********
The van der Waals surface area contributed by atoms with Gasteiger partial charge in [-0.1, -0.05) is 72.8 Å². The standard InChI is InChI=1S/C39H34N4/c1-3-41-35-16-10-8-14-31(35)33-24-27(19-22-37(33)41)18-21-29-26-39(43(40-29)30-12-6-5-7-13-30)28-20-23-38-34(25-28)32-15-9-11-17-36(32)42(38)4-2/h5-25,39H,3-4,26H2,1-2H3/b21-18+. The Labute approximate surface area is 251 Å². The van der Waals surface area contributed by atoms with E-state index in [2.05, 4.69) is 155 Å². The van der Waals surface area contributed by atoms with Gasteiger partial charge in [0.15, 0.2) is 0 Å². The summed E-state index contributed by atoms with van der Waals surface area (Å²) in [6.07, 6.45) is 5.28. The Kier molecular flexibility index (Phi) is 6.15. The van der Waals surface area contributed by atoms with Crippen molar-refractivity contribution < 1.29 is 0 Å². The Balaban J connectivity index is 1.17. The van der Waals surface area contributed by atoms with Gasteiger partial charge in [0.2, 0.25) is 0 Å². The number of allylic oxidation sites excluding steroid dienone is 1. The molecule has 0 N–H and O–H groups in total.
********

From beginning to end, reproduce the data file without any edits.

The van der Waals surface area contributed by atoms with Gasteiger partial charge in [-0.1, -0.05) is 72.8 Å². The standard InChI is InChI=1S/C39H34N4/c1-3-41-35-16-10-8-14-31(35)33-24-27(19-22-37(33)41)18-21-29-26-39(43(40-29)30-12-6-5-7-13-30)28-20-23-38-34(25-28)32-15-9-11-17-36(32)42(38)4-2/h5-25,39H,3-4,26H2,1-2H3/b21-18+. The Labute approximate surface area is 251 Å². The van der Waals surface area contributed by atoms with E-state index in [2.05, 4.69) is 155 Å². The van der Waals surface area contributed by atoms with Gasteiger partial charge in [0.15, 0.2) is 0 Å². The summed E-state index contributed by atoms with van der Waals surface area (Å²) in [6.07, 6.45) is 5.28. The Kier molecular flexibility index (Phi) is 6.15. The van der Waals surface area contributed by atoms with Crippen molar-refractivity contribution < 1.29 is 0 Å². The Balaban J connectivity index is 1.17. The van der Waals surface area contributed by atoms with Gasteiger partial charge in [0.2, 0.25) is 0 Å². The number of allylic oxidation sites excluding steroid dienone is 1. The molecule has 0 N–H and O–H groups in total.